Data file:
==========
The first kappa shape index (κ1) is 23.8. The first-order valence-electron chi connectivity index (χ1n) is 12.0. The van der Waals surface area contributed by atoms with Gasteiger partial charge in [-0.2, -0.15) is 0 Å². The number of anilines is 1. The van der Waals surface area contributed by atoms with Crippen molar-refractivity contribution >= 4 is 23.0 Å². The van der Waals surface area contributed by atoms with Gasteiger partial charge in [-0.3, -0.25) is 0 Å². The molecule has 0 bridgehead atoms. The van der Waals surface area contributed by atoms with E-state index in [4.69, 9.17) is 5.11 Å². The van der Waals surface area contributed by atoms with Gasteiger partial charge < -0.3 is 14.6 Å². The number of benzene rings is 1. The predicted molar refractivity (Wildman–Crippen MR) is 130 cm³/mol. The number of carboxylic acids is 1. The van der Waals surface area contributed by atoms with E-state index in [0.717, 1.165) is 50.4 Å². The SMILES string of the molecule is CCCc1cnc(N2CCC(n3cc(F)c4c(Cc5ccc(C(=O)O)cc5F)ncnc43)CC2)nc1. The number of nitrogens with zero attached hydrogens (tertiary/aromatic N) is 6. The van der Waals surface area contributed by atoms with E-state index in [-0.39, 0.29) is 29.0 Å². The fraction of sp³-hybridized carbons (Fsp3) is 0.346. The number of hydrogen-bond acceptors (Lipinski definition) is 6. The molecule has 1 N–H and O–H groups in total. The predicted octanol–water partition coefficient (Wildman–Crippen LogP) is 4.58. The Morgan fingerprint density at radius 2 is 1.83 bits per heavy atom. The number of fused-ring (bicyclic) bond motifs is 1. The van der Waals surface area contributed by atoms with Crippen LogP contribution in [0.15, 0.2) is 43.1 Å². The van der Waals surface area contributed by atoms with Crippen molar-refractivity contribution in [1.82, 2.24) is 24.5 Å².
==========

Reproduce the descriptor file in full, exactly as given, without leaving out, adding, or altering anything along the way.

The first kappa shape index (κ1) is 23.8. The first-order valence-electron chi connectivity index (χ1n) is 12.0. The van der Waals surface area contributed by atoms with Gasteiger partial charge in [-0.2, -0.15) is 0 Å². The number of anilines is 1. The van der Waals surface area contributed by atoms with Crippen molar-refractivity contribution >= 4 is 23.0 Å². The van der Waals surface area contributed by atoms with Gasteiger partial charge in [-0.3, -0.25) is 0 Å². The molecule has 0 bridgehead atoms. The van der Waals surface area contributed by atoms with E-state index in [4.69, 9.17) is 5.11 Å². The van der Waals surface area contributed by atoms with Gasteiger partial charge < -0.3 is 14.6 Å². The number of benzene rings is 1. The predicted molar refractivity (Wildman–Crippen MR) is 130 cm³/mol. The number of carboxylic acids is 1. The van der Waals surface area contributed by atoms with E-state index in [0.717, 1.165) is 50.4 Å². The SMILES string of the molecule is CCCc1cnc(N2CCC(n3cc(F)c4c(Cc5ccc(C(=O)O)cc5F)ncnc43)CC2)nc1. The number of nitrogens with zero attached hydrogens (tertiary/aromatic N) is 6. The van der Waals surface area contributed by atoms with E-state index in [-0.39, 0.29) is 29.0 Å². The fraction of sp³-hybridized carbons (Fsp3) is 0.346. The number of hydrogen-bond acceptors (Lipinski definition) is 6. The molecule has 1 N–H and O–H groups in total. The predicted octanol–water partition coefficient (Wildman–Crippen LogP) is 4.58. The Morgan fingerprint density at radius 2 is 1.83 bits per heavy atom. The number of fused-ring (bicyclic) bond motifs is 1. The van der Waals surface area contributed by atoms with Crippen LogP contribution in [0.15, 0.2) is 43.1 Å². The van der Waals surface area contributed by atoms with Crippen molar-refractivity contribution in [1.82, 2.24) is 24.5 Å².